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IL disabilty lawyerThere is often a significant delay in hearing Social Security disability cases. One result of this delay is that new information regarding an applicant's medical condition may come to light after a doctor has already reviewed the record. When this happens, a Social Security administrative law judge (ALJ) should take the time to obtain a proper expert assessment of this new information before making a decision.

Illinois Magistrate Orders New Hearing to Consider Applicant's MRIs and X-rays

Unfortunately, that is not always how things work in practice. Consider this recent decision from a federal magistrate judge here in Illinois, Renee L. M. v. Commissioner of Social Security. The plaintiff, in this case, is a woman in her 50s who applies for disability insurance benefits four years ago. Although an ALJ determined the plaintiff did suffer from a number of severe impairments, including “fibromyalgia, back arthritis, anxiety disorder, and personality disorder,” she nevertheless had the “residual functional capacity” to perform “light work” with limitations. On that basis, the ALJ denied the claim for disability benefits.

Before the magistrate, the plaintiff argued the ALJ relied on the “outdated opinion” of a state agency medical consultant. These consultants do not personally treat the disability applicant; rather they review their medical records and offer opinions to the ALJ. The ALJ is never supposed to “play doctor” themselves, but instead assess the credibility of the consultants as well as any treating physicians.

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b2ap3_thumbnail_medical-impairment.jpgIn a typical Social Security disability case, an administrative law judge (ALJ) will hear medical opinions from a number of different experts. In addition to the disability applicant's own treating physicians, the ALJ will also review the views of non-treating “consultants” who have examined the applicant's medical records. For disability cases filed before March 2017, the ALJ is normally required to give the treating physician's views “controlling” weight in the event of a conflict. That said, it is permissible to discount those opinions in favor of the non-treating consultants.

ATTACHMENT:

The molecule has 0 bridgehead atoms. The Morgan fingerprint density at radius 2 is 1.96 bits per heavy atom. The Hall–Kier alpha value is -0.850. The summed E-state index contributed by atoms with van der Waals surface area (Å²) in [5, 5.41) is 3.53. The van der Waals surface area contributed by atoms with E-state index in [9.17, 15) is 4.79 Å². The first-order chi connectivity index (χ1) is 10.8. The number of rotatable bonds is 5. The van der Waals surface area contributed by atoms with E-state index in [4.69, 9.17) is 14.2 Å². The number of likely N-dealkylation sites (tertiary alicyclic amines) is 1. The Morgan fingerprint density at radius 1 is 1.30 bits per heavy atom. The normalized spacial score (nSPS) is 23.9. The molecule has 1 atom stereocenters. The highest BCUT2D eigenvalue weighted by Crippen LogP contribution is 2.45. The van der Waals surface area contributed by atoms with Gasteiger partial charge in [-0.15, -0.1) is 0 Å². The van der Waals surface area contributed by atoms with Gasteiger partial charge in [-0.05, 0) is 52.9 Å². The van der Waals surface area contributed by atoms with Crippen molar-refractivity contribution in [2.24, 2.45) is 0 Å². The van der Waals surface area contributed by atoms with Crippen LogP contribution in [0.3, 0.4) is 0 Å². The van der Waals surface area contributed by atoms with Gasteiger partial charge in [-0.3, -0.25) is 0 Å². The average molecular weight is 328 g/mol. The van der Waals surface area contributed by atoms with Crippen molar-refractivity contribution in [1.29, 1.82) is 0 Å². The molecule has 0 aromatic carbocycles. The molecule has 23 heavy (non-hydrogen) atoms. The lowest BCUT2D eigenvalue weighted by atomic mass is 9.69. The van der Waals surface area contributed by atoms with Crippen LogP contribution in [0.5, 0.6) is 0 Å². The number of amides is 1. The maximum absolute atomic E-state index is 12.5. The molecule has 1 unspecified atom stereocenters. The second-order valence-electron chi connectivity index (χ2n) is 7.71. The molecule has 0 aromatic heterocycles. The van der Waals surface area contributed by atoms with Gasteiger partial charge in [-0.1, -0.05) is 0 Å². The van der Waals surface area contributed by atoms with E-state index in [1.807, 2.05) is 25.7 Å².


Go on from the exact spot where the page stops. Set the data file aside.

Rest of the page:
Magistrate: ALJ Cannot Rely Solely on Her “Lay Expertise” in Assessing Applicant's Mental Impairments

What the ALJ may not do, however, is ignore all of the medical evidence and “play doctor” themselves. The ALJ is a legal officer, not a medical professional. That means their job is to apply the law fairly and impartially.

But we often see ALJs step outside this legal role to make improper medical diagnoses. A recent disability case from here in Illinois, Christopher P. v. Saul, provides a useful illustration. The plaintiff here applied for disability benefits over five years ago. As part of the application process, the plaintiff's treating psychiatrist opined that he suffered from a number of mental impairments that included “marked limitations in concentration, persistence, or pace, and three episodes of decompensation, along with other disabling symptoms.”

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IL disability attorneyWhen reviewing Social Security disability applications, an administrative law judge (ALJ) needs to weigh the evidence offered by various medical experts. As a general rule, the ALJ should give more weight to the testimony offered by a doctor with respect to their own specialty as opposed to someone who is not. For example, if a disability applicant is unable to walk, you would credit the testimony of an orthopedic surgeon over, say, a dermatologist.

This might sound like just basic common sense. Yet there are many cases where ALJs will disregard the specialist's view in favor of a non-specialist's view–especially when the latter is willing to say the applicant's condition does not really qualify them for disability benefits. Such decision-making not only defies common sense, but it is also often in direct contravention of Social Security regulations.

Let's take this recent disability case from here in Illinois, Kathy P. v. Saul. The plaintiff in this case applied for Social Security disability benefits about five years ago. Although she suffers from a number of physical and mental impairments, the critical issue here involves her mental disorders and frequent migraines. In support of her claims, the plaintiff presented expert testimony from her treating psychiatrist. Based on her extensive treatment history, the psychiatrist told Social Security that the plaintiff “was unable to meet competitive standards for several abilities such as completing a normal workday and workweek without interruptions, accepting instructions and responding appropriately to criticism from supervisors, and dealing with normal work stress.”

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